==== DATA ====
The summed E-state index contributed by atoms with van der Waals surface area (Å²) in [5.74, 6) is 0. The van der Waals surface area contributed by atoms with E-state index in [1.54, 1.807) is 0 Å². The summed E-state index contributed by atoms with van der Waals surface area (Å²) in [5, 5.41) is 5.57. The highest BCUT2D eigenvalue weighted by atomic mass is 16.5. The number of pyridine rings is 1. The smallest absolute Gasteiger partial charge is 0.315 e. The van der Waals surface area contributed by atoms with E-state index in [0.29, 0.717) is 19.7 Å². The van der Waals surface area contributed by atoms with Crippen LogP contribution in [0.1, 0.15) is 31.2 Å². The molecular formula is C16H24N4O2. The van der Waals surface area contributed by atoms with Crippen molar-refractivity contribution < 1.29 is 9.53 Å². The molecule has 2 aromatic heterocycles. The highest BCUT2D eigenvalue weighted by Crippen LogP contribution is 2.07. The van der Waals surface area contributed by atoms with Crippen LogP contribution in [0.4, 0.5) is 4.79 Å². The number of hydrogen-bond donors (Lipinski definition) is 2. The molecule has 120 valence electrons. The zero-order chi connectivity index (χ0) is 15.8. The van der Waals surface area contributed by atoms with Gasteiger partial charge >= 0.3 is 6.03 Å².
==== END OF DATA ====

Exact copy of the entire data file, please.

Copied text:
The summed E-state index contributed by atoms with van der Waals surface area (Å²) in [5.74, 6) is 0. The van der Waals surface area contributed by atoms with E-state index in [1.54, 1.807) is 0 Å². The summed E-state index contributed by atoms with van der Waals surface area (Å²) in [5, 5.41) is 5.57. The highest BCUT2D eigenvalue weighted by atomic mass is 16.5. The number of pyridine rings is 1. The smallest absolute Gasteiger partial charge is 0.315 e. The van der Waals surface area contributed by atoms with E-state index in [0.29, 0.717) is 19.7 Å². The van der Waals surface area contributed by atoms with Crippen LogP contribution in [0.1, 0.15) is 31.2 Å². The molecular formula is C16H24N4O2. The van der Waals surface area contributed by atoms with Crippen molar-refractivity contribution < 1.29 is 9.53 Å². The molecule has 2 aromatic heterocycles. The highest BCUT2D eigenvalue weighted by Crippen LogP contribution is 2.07. The van der Waals surface area contributed by atoms with Crippen LogP contribution in [0.4, 0.5) is 4.79 Å². The number of hydrogen-bond donors (Lipinski definition) is 2. The molecule has 120 valence electrons. The zero-order chi connectivity index (χ0) is 15.8. The van der Waals surface area contributed by atoms with Gasteiger partial charge >= 0.3 is 6.03 Å².